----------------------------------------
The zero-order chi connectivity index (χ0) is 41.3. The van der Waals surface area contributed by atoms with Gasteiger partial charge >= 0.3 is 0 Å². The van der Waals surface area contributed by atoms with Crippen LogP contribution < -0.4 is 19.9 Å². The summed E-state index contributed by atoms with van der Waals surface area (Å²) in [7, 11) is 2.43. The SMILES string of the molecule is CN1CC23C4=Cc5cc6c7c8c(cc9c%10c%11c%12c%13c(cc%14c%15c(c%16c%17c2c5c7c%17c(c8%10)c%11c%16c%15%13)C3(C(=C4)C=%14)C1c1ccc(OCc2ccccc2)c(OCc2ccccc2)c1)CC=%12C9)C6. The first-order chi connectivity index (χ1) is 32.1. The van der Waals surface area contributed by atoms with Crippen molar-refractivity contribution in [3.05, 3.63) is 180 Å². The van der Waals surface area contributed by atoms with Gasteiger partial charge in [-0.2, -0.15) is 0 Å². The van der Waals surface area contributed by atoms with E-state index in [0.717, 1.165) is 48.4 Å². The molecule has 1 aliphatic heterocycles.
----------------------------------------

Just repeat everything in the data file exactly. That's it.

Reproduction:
The zero-order chi connectivity index (χ0) is 41.3. The van der Waals surface area contributed by atoms with Gasteiger partial charge >= 0.3 is 0 Å². The van der Waals surface area contributed by atoms with Crippen LogP contribution < -0.4 is 19.9 Å². The summed E-state index contributed by atoms with van der Waals surface area (Å²) in [7, 11) is 2.43. The SMILES string of the molecule is CN1CC23C4=Cc5cc6c7c8c(cc9c%10c%11c%12c%13c(cc%14c%15c(c%16c%17c2c5c7c%17c(c8%10)c%11c%16c%15%13)C3(C(=C4)C=%14)C1c1ccc(OCc2ccccc2)c(OCc2ccccc2)c1)CC=%12C9)C6. The first-order chi connectivity index (χ1) is 32.1. The van der Waals surface area contributed by atoms with Crippen molar-refractivity contribution in [3.05, 3.63) is 180 Å². The van der Waals surface area contributed by atoms with Gasteiger partial charge in [-0.2, -0.15) is 0 Å². The van der Waals surface area contributed by atoms with E-state index in [0.717, 1.165) is 48.4 Å². The molecule has 1 aliphatic heterocycles.